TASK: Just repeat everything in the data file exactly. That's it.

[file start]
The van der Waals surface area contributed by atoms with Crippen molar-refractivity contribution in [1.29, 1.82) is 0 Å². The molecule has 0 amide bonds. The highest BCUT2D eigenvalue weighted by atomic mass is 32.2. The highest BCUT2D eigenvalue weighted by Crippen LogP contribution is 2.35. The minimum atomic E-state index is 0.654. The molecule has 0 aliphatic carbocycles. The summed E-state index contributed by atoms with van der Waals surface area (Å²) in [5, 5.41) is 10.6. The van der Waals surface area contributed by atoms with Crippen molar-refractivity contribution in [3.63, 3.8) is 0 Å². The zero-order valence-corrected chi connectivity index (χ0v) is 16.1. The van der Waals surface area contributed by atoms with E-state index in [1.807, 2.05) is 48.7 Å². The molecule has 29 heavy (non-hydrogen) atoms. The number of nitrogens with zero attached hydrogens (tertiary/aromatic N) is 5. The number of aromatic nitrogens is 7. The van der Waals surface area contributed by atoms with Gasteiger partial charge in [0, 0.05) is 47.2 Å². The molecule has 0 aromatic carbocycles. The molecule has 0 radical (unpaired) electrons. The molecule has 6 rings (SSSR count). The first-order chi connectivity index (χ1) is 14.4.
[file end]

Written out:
The van der Waals surface area contributed by atoms with Crippen molar-refractivity contribution in [1.29, 1.82) is 0 Å². The molecule has 0 amide bonds. The highest BCUT2D eigenvalue weighted by atomic mass is 32.2. The highest BCUT2D eigenvalue weighted by Crippen LogP contribution is 2.35. The minimum atomic E-state index is 0.654. The molecule has 0 aliphatic carbocycles. The summed E-state index contributed by atoms with van der Waals surface area (Å²) in [5, 5.41) is 10.6. The van der Waals surface area contributed by atoms with Crippen molar-refractivity contribution in [3.63, 3.8) is 0 Å². The zero-order valence-corrected chi connectivity index (χ0v) is 16.1. The van der Waals surface area contributed by atoms with E-state index in [1.807, 2.05) is 48.7 Å². The molecule has 29 heavy (non-hydrogen) atoms. The number of nitrogens with zero attached hydrogens (tertiary/aromatic N) is 5. The number of aromatic nitrogens is 7. The van der Waals surface area contributed by atoms with Gasteiger partial charge in [0, 0.05) is 47.2 Å². The molecule has 0 aromatic carbocycles. The molecule has 0 radical (unpaired) electrons. The molecule has 6 rings (SSSR count). The first-order chi connectivity index (χ1) is 14.4.